Automobiles, trolleys, and pedestrians competed for space in downtown Charlotte as early as the first decade of the twentieth century. The earliest automobile dealer in Charlotte appears in 1903. Osmond Barringer, a hardware merchant, also sold Oldsmobiles, and later, was also an agent for White Steamers, and Baker Electrics. Within a decade, Barringer and ten other dealers had set up shop within the downtown business district, and with the exception of a small car lot on Mint Street, all of the dealers were located within a five-block radius of the intersection of Trade and Tryon Streets. In 1906, there were only 76 registered cars in the city; by 1912 this number increased to 259, and to 1757 by 1917. Corresponding to the statewide trend, by 1925 the number of registered vehicles in the city increased to 22,159. There were twenty-five automobile dealers in Charlotte that year.
Unlike other categories of center city businesses and institutions, auto showrooms were not sequestered in a particular section of the business district, but were distributed along a number of the city’s major arteries: North and South Tryon Streets, West Trade, South Church, and Mint. A number of the early showrooms were located on the city’s grand avenues leading out of town. As houses on these key, busy streets came on the market in the late 1910s and 1920s, they were razed, and the resulting vacant land provided plenty of room for car dealers. For example, C.C. Coddington built a fine Buick showroom on West Trade Street and Oscar J. Thies built the showroom for the Roamer Automobile Sales Agency at 500 North Tryon in 1921.Ultimately, many of these residential streets would evolve into commercial strips, with showrooms and other auto-related businesses at the vanguard of establishments moving to peripheral locations along major traffic arteries convenient to the automobile. 
|Neil Somers Alexander purchased a Cadillac for $3540.30 in 1922. A large home in Myers Park in 1929 would have cost $10,000.|
Prior to Charlotte’s suburban expansion after World War II, the central business district was home to showrooms for a wide variety of auto manufacturers, from the enduring giants Ford and General Motors to long forgotten brands such as Nash, Hudson, Essex, Oakland, Studebaker, Pierce Arrow, Packard, Willys, and Hupmobile. By the 1920s, most of the automobiles sold in the Carolinas passed through Charlotte distributors. Model A and Model T Fords were manufactured a few miles from the retail district at an assembly plant on Statesville Avenue. The plant opened in 1925 and made 300 Model Ts a day.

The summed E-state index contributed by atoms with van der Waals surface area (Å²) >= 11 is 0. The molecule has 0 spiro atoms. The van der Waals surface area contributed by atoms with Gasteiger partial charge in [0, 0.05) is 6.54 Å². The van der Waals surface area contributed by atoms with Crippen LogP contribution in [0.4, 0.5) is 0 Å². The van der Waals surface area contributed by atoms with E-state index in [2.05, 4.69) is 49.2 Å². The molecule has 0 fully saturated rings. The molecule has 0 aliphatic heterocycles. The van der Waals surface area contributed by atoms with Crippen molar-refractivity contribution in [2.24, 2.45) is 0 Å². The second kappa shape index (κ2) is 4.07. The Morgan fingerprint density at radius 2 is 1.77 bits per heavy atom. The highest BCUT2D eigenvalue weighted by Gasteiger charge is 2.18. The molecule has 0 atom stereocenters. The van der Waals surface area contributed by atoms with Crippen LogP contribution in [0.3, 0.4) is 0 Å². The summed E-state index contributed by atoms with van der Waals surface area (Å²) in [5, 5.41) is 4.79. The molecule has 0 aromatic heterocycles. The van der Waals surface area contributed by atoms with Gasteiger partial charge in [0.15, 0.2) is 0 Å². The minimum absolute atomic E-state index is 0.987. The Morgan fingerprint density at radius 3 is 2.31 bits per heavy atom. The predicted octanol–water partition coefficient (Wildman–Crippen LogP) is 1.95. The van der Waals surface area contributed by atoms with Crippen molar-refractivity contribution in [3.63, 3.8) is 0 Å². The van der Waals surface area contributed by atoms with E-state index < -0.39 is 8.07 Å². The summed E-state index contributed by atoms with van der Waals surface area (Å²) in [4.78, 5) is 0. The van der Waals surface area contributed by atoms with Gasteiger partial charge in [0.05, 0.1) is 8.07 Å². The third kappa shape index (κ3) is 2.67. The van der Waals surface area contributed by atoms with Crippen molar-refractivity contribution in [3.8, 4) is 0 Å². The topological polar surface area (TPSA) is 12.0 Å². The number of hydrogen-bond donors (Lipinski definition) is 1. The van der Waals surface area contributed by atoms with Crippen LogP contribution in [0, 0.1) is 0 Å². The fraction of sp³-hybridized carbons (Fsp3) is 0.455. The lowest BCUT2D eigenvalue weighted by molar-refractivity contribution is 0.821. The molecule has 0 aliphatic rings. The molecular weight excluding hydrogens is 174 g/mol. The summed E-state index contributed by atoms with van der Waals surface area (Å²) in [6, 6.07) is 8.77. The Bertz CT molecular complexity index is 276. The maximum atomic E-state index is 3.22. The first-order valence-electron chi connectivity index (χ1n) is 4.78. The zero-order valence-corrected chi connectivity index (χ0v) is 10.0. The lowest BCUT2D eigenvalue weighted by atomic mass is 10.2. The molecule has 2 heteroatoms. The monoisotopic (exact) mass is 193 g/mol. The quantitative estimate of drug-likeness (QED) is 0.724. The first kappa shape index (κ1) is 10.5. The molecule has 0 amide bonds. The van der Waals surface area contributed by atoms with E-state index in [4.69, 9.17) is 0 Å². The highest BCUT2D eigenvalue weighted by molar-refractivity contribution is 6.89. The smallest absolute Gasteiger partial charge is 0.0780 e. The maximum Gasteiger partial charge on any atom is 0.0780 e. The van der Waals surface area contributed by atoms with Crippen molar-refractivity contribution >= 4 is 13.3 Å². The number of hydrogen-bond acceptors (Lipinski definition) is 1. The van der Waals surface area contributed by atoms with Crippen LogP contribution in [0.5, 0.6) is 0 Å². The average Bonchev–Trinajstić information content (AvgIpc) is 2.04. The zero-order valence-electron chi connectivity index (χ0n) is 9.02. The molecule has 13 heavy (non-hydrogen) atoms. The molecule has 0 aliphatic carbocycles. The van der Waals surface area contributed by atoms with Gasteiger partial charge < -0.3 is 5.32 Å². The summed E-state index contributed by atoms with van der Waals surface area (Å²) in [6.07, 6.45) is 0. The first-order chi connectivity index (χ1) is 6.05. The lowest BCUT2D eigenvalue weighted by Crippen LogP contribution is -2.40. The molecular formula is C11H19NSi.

The Carolina Cadillac Company is located on what was once a residential block of South Tryon Street. The company had been in Charlotte for twelve years and had grown steadily from a small office on Sixth Street to a larger facility on the 500 block of South Tryon Street until the construction of the impressive edifice on the 1100 block. The new building displaced a corner butcher shop and the home of a clerk who was employed at the Hornets’ Nest Electric Company. The blocks to the north and south were similarly constituted of a mixture of working class residences and neighborhood businesses. Carolina Cadillac was the first automobile dealer to relocate to a large lot outside of the perimeter of the central business district, and although a couple of other dealers would follow suit by 1931, there was no ensuing trend for car lots to locate to farther reaches of town until the 1960s.
The segment of South Tryon that coursed four blocks from the Square was once part of a fashionable office corridor, but the street became more distinctly residential as it flowed south from its intersection from Morehead Street. Through the 1950s, this section of South Tryon Street remained a mixture of residential and small businesses. Most of these were small neighborhood businesses such as grocers, barbers, and cafes. By the 1950s, this segment of South Tryon began to lose its residential character, and slowly gave way to distributing houses, repair shops, and supply companies. The Carolina Cadillac Company was the only auto dealership to locate this far south on Tryon Street, and perhaps owing to the Great Depression, no others followed, leaving most of the showrooms clustered along North Tryon, South Church, and West Trade, leaving the Carolina Cadillac site in a comparatively isolated location.